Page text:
By Ben Boruff
In May of 2016, I participated in Chicagoland's This Is My Brave event. Actors, essayists, and storytellers of all types shared memories about mental illness with a live audience. This Is My Brave, Inc. is a national organization that strives to "end the stigma surrounding mental health issues by sharing personal stories."
Several months later, I gathered a binder's worth of materials to defend the teaching of an award-winning graphic novel in a high school classroom. I argued that many comics and graphic novels offer unique reading experiences in which symbolically rich visuals fuel the potency of multifaceted narratives. One page in my binder included a quote often attributed to French-Swiss film director Jean-Luc Godard: "Sometimes reality is too complex. Stories give it form."
Last week, I wrote a quote from Maus, Art Spiegelman's Pulitzer-winning graphic novel about the Holocaust, on the board in my classroom—"I want to tell your story, the way it really happened"—and I asked my students one question: What is the value of telling stories? One student noted that stories provide context. Another student argued that writers use stories to communicate complicated morals and ideas. And another student explained that stories help us empathize with others, that storytelling breeds understanding.
Finally, the question: Is a graphic novel—a novel with cartoonish images and a simplistic storyline in this case—an effective way to discuss consent in the context of sexual interactions?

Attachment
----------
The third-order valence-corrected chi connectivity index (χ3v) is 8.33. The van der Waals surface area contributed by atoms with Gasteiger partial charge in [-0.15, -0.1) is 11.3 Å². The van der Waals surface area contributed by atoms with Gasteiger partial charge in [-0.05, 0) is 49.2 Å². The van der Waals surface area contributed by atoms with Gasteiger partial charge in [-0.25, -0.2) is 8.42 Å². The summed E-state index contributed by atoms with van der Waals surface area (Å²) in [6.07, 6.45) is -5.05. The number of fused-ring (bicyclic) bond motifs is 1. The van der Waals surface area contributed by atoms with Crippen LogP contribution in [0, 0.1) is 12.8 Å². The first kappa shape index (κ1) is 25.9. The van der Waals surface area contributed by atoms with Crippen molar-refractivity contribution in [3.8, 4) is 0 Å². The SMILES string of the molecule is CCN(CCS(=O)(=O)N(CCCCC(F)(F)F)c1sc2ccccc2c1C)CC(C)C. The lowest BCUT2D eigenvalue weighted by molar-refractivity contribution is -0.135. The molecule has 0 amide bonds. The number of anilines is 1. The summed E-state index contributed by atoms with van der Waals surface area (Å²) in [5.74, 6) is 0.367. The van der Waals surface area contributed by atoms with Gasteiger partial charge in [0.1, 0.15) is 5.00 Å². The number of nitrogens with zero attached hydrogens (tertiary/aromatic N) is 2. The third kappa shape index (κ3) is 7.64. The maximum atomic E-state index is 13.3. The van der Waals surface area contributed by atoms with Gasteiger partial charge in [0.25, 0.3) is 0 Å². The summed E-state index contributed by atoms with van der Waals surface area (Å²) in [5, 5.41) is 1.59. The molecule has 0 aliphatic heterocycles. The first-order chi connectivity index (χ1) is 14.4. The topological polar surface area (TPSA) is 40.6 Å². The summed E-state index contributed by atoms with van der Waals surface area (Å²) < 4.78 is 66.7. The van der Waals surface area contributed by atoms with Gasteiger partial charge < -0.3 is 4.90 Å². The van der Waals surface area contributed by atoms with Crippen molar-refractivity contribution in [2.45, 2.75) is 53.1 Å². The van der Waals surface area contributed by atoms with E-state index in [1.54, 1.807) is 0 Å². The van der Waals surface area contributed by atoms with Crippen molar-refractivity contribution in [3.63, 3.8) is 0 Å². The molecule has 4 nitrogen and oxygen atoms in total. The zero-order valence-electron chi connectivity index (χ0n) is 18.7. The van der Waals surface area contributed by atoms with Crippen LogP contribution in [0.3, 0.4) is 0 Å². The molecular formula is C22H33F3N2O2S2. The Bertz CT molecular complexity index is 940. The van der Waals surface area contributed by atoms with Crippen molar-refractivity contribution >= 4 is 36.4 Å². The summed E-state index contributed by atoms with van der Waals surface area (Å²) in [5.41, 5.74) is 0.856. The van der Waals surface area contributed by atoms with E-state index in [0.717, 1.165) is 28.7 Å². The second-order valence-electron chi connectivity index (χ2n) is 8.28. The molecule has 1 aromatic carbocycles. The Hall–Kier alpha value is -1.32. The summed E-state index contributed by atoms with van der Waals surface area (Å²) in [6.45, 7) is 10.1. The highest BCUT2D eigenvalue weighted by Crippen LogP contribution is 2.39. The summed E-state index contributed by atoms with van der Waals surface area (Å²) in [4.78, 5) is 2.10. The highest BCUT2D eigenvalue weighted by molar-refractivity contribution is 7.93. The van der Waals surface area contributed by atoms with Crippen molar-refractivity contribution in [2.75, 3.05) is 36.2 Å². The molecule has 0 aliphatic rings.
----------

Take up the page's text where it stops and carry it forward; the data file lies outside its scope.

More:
Stories have power, and graphic novels offer accessible storytelling experiences. What Does Consent Really Mean? is a graphic novel that uses the straightforward interactions of a few fictional teenagers to explore a variety of topics, including child exploitation, sexting, pornography, aggression, pressure, hegemonic masculinity, sexual orientation, and consent. The characters are not particularly nuanced, but their conversations address these issues with honesty and sensitivity. Writers Pete Wallis and Thalia Wallis present each topic as a somewhat polished problem for the teenagers, and then the characters work through it together. The novel reads like a slightly edgy after-school public service announcement for suburban teens, but the story's stylistic deficiencies help to create a uniquely approachable aura, making the novel safe for all readers. The characters are basic, but the stories they tell will connect with readers. And the issues they discuss are important topics for everyone.
In an age of aggressive ignorance, this graphic novel seems startlingly optimistic, but I appreciate the writers' commitment to positivity. All eight characters in the story—four guys and four girls—learn something, and all eight characters adapt effectively to their new understandings of appropriate sexual interactions. A few behavioral missteps are peppered throughout the characters' early interactions, but each character is more enlightened by the end of the story.
And that is why the story's optimism works. The characters better themselves because they listen to one another, which is a surprisingly simple task, as it turns out. Near the end of the story, one character asks, "But how do you know if you're the one with the power and the other person's too scared to say anything?" His friend promptly responds, "You talk about it."
The best thing about this graphic novel is its commitment to continuing the conversation. The last several pages of the novel are filled with links to credible articles and organizations that help young people (and everyone else) effectively discuss these issues. And the conversation needs to continue. Rape and sexual assault are harrowing problems in the United States and around the world.
The comic's last panel features a big brother looking at his younger sister. "I hope you grow up being able to choose what you want," he thinks.
Let's do more than hope. Let's make that a reality.
What Does Consent Really Mean?
Writers: Pete Wallis, Thalia Wallis
Artist: Joseph Wilkins
Publisher: Singing Dragon